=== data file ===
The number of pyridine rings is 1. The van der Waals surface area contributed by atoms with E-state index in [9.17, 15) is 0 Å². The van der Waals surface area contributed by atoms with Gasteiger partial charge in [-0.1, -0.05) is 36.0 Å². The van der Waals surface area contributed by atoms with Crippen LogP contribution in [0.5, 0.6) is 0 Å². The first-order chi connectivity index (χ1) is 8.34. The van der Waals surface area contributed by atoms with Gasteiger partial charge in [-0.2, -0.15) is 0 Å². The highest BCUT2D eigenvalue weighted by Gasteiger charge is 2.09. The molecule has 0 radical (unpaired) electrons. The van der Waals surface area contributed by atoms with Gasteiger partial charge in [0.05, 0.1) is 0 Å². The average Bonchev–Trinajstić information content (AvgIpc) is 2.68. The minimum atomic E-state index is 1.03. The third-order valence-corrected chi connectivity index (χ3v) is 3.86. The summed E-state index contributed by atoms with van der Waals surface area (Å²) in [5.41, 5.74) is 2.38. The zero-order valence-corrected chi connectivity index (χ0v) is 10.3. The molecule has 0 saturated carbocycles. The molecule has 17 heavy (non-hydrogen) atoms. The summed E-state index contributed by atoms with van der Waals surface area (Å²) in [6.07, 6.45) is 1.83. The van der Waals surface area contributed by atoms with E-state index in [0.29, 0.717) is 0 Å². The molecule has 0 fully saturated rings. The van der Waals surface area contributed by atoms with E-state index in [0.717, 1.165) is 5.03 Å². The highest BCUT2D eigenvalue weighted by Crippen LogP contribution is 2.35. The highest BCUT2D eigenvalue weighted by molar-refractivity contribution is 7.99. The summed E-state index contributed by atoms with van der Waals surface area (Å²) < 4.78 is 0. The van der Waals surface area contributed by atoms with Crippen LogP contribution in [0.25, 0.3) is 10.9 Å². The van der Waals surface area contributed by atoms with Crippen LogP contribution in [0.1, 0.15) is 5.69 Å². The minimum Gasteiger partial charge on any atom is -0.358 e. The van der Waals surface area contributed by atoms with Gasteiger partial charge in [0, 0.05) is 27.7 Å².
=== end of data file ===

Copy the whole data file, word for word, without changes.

The number of pyridine rings is 1. The van der Waals surface area contributed by atoms with E-state index in [9.17, 15) is 0 Å². The van der Waals surface area contributed by atoms with Gasteiger partial charge in [-0.1, -0.05) is 36.0 Å². The van der Waals surface area contributed by atoms with Crippen LogP contribution in [0.5, 0.6) is 0 Å². The first-order chi connectivity index (χ1) is 8.34. The van der Waals surface area contributed by atoms with Gasteiger partial charge in [-0.2, -0.15) is 0 Å². The highest BCUT2D eigenvalue weighted by Gasteiger charge is 2.09. The molecule has 0 radical (unpaired) electrons. The van der Waals surface area contributed by atoms with Gasteiger partial charge in [0.05, 0.1) is 0 Å². The average Bonchev–Trinajstić information content (AvgIpc) is 2.68. The minimum atomic E-state index is 1.03. The third-order valence-corrected chi connectivity index (χ3v) is 3.86. The summed E-state index contributed by atoms with van der Waals surface area (Å²) in [5.41, 5.74) is 2.38. The zero-order valence-corrected chi connectivity index (χ0v) is 10.3. The molecule has 0 saturated carbocycles. The molecule has 17 heavy (non-hydrogen) atoms. The summed E-state index contributed by atoms with van der Waals surface area (Å²) in [6.07, 6.45) is 1.83. The van der Waals surface area contributed by atoms with E-state index in [0.29, 0.717) is 0 Å². The molecule has 0 fully saturated rings. The van der Waals surface area contributed by atoms with E-state index in [0.717, 1.165) is 5.03 Å². The highest BCUT2D eigenvalue weighted by Crippen LogP contribution is 2.35. The highest BCUT2D eigenvalue weighted by molar-refractivity contribution is 7.99. The summed E-state index contributed by atoms with van der Waals surface area (Å²) < 4.78 is 0. The van der Waals surface area contributed by atoms with Crippen LogP contribution in [0.25, 0.3) is 10.9 Å². The van der Waals surface area contributed by atoms with Crippen LogP contribution in [0.1, 0.15) is 5.69 Å². The minimum Gasteiger partial charge on any atom is -0.358 e. The van der Waals surface area contributed by atoms with Gasteiger partial charge in [0, 0.05) is 27.7 Å².